Cholestatic liver injury associated with whey protein and creatine supplements

Semin Liver Dis. 2008 May;28(2):226-31. doi: 10.1055/s-2008-1073122.


We present a case of acute cholestatic liver injury associated with the combination of whey protein and creatine supplements. The difficulty of diagnosing drug-induced liver injury is emphasized. The patient is a healthy, 27-year-old man who presented with painless jaundice. He had no occupational exposures to solvents, was not taking prescription medications, and did not use recreational drugs or alcohol. He was an enthusiastic weight-lifter and had been taking creatine for 8 to 9 months and whey protein supplements for 4 weeks prior to the development of symptoms. Laboratory tests revealed elevated total bilirubin (54.7 mg/dL) and alkaline phosphatase (436 U/L), minimally elevated transaminases, and a creatinine of 3.1 mg/dL. Serologic work-up was negative for viral hepatitis and autoimmune liver disease, and Wilson's disease was ruled out. Magnetic resonance cholangiopancreatogram was unremarkable, but a liver biopsy showed marked cholestasis with ductular proliferation. He had dramatic clinical improvement with intravenous fluids and discontinuation of the nutritional supplements. In patients with acute liver injury, clinicians should inquire about dietary supplement usage and consider immediate discontinuation of all unnecessary products. We describe a case of profound jaundice related to a commonly used and reportedly safe combination of such supplements.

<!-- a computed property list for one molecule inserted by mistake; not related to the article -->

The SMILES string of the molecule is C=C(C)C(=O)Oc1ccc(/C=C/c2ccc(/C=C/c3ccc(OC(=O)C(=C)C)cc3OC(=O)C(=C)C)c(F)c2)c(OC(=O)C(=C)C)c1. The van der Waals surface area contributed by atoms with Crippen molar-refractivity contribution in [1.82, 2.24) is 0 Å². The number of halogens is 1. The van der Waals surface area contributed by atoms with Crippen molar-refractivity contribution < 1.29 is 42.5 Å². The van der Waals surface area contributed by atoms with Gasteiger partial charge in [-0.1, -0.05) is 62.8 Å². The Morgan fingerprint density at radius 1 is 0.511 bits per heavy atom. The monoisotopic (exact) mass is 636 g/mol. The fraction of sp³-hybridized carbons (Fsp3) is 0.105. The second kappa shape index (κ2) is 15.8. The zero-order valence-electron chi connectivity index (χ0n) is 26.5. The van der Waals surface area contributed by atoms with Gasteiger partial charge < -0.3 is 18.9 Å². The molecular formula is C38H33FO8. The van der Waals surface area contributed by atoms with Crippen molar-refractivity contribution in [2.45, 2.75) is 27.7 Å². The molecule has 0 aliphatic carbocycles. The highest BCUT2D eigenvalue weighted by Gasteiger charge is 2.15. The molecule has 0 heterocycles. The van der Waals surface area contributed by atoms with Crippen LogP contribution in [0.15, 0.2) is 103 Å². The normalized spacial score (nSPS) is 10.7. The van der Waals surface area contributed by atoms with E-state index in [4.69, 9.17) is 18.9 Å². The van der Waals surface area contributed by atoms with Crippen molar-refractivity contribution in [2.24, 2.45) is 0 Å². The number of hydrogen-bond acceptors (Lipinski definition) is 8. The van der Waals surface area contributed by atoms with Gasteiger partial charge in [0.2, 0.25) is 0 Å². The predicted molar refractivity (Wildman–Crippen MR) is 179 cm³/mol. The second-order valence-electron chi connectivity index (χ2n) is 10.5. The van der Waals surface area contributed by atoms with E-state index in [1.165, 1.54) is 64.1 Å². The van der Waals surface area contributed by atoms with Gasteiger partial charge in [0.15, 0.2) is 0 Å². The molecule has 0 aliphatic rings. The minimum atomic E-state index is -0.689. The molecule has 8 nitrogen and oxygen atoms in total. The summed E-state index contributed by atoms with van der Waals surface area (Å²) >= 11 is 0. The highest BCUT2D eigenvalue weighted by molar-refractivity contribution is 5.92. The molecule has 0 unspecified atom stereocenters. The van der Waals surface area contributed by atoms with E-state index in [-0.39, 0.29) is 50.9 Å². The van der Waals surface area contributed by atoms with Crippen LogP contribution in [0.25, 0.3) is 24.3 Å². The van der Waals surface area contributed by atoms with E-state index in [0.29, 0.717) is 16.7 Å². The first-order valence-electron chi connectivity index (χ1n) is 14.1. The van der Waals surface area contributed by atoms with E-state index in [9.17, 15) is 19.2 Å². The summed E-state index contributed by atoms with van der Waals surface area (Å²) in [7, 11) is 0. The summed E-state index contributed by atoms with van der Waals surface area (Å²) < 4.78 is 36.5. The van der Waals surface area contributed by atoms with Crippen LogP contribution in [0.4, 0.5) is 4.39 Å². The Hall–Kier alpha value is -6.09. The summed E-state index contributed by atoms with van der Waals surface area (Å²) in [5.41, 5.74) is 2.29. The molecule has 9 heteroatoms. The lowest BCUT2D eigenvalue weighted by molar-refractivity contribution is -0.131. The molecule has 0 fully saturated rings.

Publication types

  • Case Reports

MeSH terms

  • Adult
  • Cholestasis / chemically induced*
  • Creatine / adverse effects*
  • Dietary Supplements / adverse effects*
  • Humans
  • Liver Failure, Acute / chemically induced*
  • Male
  • Milk Proteins / adverse effects*
  • Weight Lifting
  • Whey Proteins


  • Milk Proteins
  • Whey Proteins
  • Creatine